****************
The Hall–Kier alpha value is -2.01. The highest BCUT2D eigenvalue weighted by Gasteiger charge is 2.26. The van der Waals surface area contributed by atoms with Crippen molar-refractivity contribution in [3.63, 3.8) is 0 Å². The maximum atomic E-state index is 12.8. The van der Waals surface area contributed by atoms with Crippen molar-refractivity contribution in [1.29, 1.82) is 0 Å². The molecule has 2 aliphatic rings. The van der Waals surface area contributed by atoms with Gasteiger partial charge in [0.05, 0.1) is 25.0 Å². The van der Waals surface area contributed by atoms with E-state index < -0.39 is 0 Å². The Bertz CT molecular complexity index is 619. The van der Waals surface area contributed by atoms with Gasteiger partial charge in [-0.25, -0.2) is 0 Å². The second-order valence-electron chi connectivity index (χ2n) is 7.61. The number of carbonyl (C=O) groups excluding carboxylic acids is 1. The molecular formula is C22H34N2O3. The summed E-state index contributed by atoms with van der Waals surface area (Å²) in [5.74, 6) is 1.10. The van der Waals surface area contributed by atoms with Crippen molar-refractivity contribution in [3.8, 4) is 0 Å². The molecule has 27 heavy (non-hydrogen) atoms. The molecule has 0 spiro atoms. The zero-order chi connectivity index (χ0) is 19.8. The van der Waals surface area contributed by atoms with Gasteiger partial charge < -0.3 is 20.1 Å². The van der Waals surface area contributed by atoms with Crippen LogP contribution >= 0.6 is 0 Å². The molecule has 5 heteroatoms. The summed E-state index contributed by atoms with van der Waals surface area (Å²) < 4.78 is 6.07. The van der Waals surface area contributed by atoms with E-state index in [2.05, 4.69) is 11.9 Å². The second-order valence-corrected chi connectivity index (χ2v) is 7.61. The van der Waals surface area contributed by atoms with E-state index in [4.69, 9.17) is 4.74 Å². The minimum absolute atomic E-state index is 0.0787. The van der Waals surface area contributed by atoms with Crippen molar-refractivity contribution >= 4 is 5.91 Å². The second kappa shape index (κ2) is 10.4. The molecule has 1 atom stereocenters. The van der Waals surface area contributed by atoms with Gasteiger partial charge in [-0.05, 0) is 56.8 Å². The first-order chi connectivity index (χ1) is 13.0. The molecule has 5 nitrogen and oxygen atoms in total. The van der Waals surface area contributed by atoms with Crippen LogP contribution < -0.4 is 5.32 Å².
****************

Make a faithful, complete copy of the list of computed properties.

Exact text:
The Hall–Kier alpha value is -2.01. The highest BCUT2D eigenvalue weighted by Gasteiger charge is 2.26. The van der Waals surface area contributed by atoms with Crippen molar-refractivity contribution in [3.63, 3.8) is 0 Å². The maximum atomic E-state index is 12.8. The van der Waals surface area contributed by atoms with Crippen molar-refractivity contribution in [1.29, 1.82) is 0 Å². The molecule has 2 aliphatic rings. The van der Waals surface area contributed by atoms with Gasteiger partial charge in [0.05, 0.1) is 25.0 Å². The van der Waals surface area contributed by atoms with E-state index < -0.39 is 0 Å². The Bertz CT molecular complexity index is 619. The van der Waals surface area contributed by atoms with Gasteiger partial charge in [-0.25, -0.2) is 0 Å². The second-order valence-electron chi connectivity index (χ2n) is 7.61. The number of carbonyl (C=O) groups excluding carboxylic acids is 1. The molecular formula is C22H34N2O3. The summed E-state index contributed by atoms with van der Waals surface area (Å²) in [5.74, 6) is 1.10. The van der Waals surface area contributed by atoms with Crippen molar-refractivity contribution in [3.8, 4) is 0 Å². The molecule has 27 heavy (non-hydrogen) atoms. The molecule has 0 spiro atoms. The zero-order chi connectivity index (χ0) is 19.8. The van der Waals surface area contributed by atoms with Gasteiger partial charge < -0.3 is 20.1 Å². The van der Waals surface area contributed by atoms with Crippen LogP contribution >= 0.6 is 0 Å². The molecule has 5 heteroatoms. The summed E-state index contributed by atoms with van der Waals surface area (Å²) < 4.78 is 6.07. The van der Waals surface area contributed by atoms with E-state index in [2.05, 4.69) is 11.9 Å². The second-order valence-corrected chi connectivity index (χ2v) is 7.61. The van der Waals surface area contributed by atoms with E-state index in [4.69, 9.17) is 4.74 Å². The minimum absolute atomic E-state index is 0.0787. The van der Waals surface area contributed by atoms with Crippen molar-refractivity contribution >= 4 is 5.91 Å². The second kappa shape index (κ2) is 10.4. The molecule has 1 atom stereocenters. The van der Waals surface area contributed by atoms with Gasteiger partial charge in [-0.05, 0) is 56.8 Å². The first-order chi connectivity index (χ1) is 13.0. The molecule has 5 nitrogen and oxygen atoms in total. The van der Waals surface area contributed by atoms with Crippen LogP contribution < -0.4 is 5.32 Å².